Ram Laramie Longhorn becomes the most luxurious Ram around

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This year’s Texas State Fair was all about the deluxe trucks. Ford introduced its super-plush Limited trim for the Super Duty trucks. Ram did the same with its new Laramie Longhorn Southfork trim level. It’s the new top-level luxury option for Ram, and it’s available on heavy-duty 2500 and 3500 Rams as well as the light-duty 1500.

The Southfork builds upon the flashy Longhorn trim level, which we aren’t particularly fond of, mainly due to the tacky leather filigree pattern stickers, the plastic, barbed wire accents, and strange rose gold finish. Those elements are all still present on the Southfork. It does retain good points, like leather everywhere. Ram touts the leather’s presence on the fronts, backs, and sides of the seats, as well as on the door panels.

Southfork-exclusive features include a new pale ivory leather called Light Frost Beige, which is accented by a dark brown leather. The roof and pillars are also now covered in suede, which certainly upgrades the feel of the interior. There’s real walnut and ash wood trim on the steering wheel and elsewhere in the cabin.

Since the Southfork is the top of the line Ram trim, it carries a high price. The 1500 model starts at $52,615, and the 2500 starts at $57,015. The trim is only available on crew cab and Mega Cab trucks, but can be had with two-wheel drive or four-wheel drive and with short or long beds.

[Source: Autoblog]

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Ram Laramie Longhorn’s interior is a crass cacophony of cowboy cues

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When we think of quality luxurious interiors, some of the first brands that come to mind are Audi and Volvo. They have elegant, simple interiors constructed from high-quality materials that are beautiful to see and to touch, and that’s what makes them feel special and genuinely premium. The 2017 Ram 2500 Laramie Longhorn in our short-term fleet didn’t get that message. What the Laramie Longhorn does is yell at you. It yells at you at that it’s LUXURIOUS, and it’s WESTERN.

Open the door, and you’re confronted with loads of saddle tan leather with contrasting black leather on the doors, armrest, and seat piping. This is reasonably modest, but if you pick a different color scheme than our Ram, that leather will have tooled filigree patterns, raising the volume of the interior’s message. Right on the center console and on the seat backs there are huge brown embossed logos stitched into them proclaiming the trim level of the truck. It’s all meant to evoke high-quality leather goods like saddles. But it’s the same thin leather you’ve found in almost every other automobile on the market.

2017 Ram 2500 Laramie Longhorn instrument panel

The cushy cowboy theme continues on the dash. The satin-finish wood trim would normally be a nice touch, but it’s overshadowed by the glitzy and chintzy rose-gold colored fake metal accents all over the dashboard, and even the instrument cluster. Perhaps it’s meant to be more warm and down-to-earth than the cold aluminum-look panels usually in cars, but it’s an odd color, and it looks more fake than faux-aluminum.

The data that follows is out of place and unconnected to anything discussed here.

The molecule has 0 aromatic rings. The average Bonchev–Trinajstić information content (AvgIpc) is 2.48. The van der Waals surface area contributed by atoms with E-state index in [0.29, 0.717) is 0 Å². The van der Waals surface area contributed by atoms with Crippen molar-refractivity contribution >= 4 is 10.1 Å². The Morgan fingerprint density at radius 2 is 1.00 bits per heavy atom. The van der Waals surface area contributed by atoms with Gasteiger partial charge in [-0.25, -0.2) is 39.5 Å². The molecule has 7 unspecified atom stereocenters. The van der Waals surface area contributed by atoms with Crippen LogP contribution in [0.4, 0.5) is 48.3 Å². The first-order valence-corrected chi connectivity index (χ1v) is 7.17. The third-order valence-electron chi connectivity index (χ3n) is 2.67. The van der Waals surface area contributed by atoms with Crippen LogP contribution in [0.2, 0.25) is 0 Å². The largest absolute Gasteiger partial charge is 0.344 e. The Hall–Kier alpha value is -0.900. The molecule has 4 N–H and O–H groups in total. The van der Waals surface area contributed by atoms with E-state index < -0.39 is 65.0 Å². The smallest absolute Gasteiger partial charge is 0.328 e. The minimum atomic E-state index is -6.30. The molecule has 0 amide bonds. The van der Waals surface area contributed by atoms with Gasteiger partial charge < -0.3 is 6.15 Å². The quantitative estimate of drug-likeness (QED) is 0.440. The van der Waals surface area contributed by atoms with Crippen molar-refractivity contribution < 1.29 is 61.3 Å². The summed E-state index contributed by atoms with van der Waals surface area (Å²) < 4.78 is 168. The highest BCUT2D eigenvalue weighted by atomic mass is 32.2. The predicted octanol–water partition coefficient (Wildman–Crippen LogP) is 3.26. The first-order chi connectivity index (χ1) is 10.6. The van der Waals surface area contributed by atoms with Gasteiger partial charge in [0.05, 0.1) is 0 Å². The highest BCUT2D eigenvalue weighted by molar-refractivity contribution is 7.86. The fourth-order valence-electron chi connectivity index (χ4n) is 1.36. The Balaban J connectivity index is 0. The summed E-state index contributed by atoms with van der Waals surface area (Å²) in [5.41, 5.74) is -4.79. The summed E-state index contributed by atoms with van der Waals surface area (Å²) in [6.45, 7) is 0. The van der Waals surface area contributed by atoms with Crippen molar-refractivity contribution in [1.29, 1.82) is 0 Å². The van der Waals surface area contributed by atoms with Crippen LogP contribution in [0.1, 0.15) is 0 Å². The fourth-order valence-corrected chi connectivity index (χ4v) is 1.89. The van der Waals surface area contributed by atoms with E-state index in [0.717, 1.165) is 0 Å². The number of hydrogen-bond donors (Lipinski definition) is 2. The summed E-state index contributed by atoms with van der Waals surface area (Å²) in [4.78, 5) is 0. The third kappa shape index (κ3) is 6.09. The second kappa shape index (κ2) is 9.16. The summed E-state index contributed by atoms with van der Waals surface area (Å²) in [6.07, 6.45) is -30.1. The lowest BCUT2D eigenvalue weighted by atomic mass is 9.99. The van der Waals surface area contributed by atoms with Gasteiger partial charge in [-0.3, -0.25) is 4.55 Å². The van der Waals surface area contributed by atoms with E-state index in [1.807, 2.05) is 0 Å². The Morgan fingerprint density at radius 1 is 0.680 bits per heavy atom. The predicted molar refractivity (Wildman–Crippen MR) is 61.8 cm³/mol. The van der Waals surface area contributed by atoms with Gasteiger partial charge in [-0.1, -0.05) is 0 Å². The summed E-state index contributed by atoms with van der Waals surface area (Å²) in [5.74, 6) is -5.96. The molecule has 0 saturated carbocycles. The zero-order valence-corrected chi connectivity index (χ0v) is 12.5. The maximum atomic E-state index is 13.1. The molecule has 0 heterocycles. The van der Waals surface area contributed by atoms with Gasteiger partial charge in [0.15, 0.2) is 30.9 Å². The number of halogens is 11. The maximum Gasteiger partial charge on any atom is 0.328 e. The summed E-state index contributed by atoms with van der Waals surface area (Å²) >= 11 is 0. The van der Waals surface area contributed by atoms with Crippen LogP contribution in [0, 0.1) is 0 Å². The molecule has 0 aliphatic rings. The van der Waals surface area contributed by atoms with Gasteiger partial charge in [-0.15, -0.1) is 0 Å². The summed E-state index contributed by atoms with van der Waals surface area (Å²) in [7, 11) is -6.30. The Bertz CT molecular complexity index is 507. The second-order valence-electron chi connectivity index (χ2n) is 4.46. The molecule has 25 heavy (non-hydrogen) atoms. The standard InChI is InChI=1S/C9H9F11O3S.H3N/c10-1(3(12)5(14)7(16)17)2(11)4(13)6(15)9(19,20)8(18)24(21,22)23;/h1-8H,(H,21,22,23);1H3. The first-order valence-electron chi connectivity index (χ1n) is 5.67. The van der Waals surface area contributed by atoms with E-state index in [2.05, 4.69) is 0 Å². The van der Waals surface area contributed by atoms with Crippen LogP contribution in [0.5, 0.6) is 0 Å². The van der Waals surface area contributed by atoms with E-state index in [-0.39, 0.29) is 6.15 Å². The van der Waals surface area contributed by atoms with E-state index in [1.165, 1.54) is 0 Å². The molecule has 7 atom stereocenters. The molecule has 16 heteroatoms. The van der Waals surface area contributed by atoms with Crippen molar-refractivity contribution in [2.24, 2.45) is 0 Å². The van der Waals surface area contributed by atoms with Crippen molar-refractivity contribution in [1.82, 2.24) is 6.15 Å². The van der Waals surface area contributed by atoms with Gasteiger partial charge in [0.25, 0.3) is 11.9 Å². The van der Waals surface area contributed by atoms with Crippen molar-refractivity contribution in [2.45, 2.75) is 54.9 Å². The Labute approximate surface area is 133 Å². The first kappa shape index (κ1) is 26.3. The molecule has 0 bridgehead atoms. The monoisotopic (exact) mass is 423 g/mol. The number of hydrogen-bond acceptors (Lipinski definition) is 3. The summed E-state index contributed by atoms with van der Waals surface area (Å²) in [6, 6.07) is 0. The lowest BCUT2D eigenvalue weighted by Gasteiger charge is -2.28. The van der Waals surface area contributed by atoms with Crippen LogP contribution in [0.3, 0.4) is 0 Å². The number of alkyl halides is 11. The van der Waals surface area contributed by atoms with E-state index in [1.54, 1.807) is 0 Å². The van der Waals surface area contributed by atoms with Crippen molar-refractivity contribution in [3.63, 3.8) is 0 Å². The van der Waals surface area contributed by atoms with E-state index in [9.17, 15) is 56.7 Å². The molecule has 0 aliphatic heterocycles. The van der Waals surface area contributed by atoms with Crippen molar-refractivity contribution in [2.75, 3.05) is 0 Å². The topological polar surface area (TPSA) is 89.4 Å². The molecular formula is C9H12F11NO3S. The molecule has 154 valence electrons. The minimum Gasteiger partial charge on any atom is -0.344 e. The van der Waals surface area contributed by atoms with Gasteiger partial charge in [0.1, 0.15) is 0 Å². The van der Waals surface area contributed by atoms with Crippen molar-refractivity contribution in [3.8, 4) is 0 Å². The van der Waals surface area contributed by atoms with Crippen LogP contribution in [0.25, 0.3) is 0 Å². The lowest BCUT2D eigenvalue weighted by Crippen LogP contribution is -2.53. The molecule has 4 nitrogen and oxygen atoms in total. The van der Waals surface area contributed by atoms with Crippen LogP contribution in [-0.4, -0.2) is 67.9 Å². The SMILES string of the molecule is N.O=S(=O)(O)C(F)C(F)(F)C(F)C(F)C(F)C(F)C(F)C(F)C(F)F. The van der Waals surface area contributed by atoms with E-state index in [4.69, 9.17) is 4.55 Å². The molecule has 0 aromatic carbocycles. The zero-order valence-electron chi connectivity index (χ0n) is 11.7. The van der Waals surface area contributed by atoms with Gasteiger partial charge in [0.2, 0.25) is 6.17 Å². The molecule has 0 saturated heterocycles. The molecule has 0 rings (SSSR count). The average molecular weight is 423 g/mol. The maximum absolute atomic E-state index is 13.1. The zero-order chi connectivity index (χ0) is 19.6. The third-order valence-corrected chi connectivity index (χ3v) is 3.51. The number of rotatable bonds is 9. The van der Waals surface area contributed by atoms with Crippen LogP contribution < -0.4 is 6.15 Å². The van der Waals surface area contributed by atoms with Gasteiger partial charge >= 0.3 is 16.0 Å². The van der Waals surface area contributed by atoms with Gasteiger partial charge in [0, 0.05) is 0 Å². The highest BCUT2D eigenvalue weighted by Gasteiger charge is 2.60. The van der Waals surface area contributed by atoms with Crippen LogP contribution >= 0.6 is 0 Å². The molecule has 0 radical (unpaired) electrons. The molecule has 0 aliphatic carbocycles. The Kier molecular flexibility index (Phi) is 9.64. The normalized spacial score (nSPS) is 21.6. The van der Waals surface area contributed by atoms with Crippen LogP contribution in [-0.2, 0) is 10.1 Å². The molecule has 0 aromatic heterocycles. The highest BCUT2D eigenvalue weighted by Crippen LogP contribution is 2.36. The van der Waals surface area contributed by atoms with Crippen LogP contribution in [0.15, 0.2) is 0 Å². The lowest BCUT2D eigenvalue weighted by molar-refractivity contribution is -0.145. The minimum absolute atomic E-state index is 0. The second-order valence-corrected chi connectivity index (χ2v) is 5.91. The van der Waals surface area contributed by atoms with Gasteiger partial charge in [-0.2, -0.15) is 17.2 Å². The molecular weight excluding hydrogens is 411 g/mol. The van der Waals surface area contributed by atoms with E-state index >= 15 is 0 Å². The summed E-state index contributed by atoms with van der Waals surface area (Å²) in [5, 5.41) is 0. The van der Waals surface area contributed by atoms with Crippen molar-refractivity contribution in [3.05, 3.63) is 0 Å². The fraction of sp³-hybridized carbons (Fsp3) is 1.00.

It gets even worse when you discover that Ram stuck leather tooling design stickers all over that rose-gold plastic trim. And then you see them on the chrome plastic rings surrounding the gauges. Not only that, but those rings have some sort of stud shape molded into them. Is this Western enough yet?

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No! Of course not! Hop in the back seat, and you’ll discover that the map pockets aren’t just simple slots. They have a full flap with metal belt buckles like saddlebags (though the flap actually closes with magnets). And naturally, those buckles have fancy filigree designs in them. Then take a look at the floor, and the rubber floor mats have barbed-wire fence designs molded into them. Get it? Because there are barbed-wire fences on ranches out West where cowboys work!

Yet, for all our complaining about cheap materials and a complete lack of subtlety, we’re sure this sort of thing appeals to many truck buyers. Heck, there’s nothing subtle about a truck this big, with a distinctive two-tone paint scheme, and badges literally as big as my hand. And if that’s what buyers of this particular Ram want, who are we to tell Ram to do anything different?

[Source: Autoblog]

2018 Ram 1500 gets more updates with the Sport and Big Horn Black editions

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The Ram pickup is one of the oldest vehicles in the segment, but it remains hugely popular with customers. The automaker has done a good job of introducing new updates to keep the truck fresh and competitive. For 2018, there are a number of new options and trims, including some special edition models. Earlier this week, we saw the range-topping Ram Limited Tungsten Edition. Today we can show you the 2018 Ram 1500/2500 Sport and Big Horn Black models.

The Sport model sits in the upper-middle of the Ram lineup. It’s a handsome truck, with dark emblems and body color bumpers and trim. The headlights get dark surrounds while the hood gets two scoops, similar to that on the Challenger. The big news for 2018 is the addition of the big, R-A-M grille. This ditches the iconic cross grille, replacing it with a wide, body-color piece with RAM in bold letters right in the center.

The new Big Horn Black edition slots just below the Sport trim. Consider this the “murdered-out” model, with black on black on black. It’s a sleek look, with black paint, black wheels, and black trim. It has the traditional cross grille but swipes the hood from the Sport model. Both trucks go on sale later this year.

[Source: Autoblog]

Jeep and Ram could be spun off from FCA, says Marchionne

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Jeep is surely the biggest single feather left in the cap of the Fiat Chrysler Automobiles portfolio. Under Sergio Marchionne’s leadership, Jeep went from fewer than 500,000 annual sales in 2008 to 1.4 million in 2016, and is on track for 2 million by 2018. Add in the brand’s legacy, status as one of the most recognizable nameplates in the world, and rabid fan base, and Jeep has extraordinary monetary value to its parent company.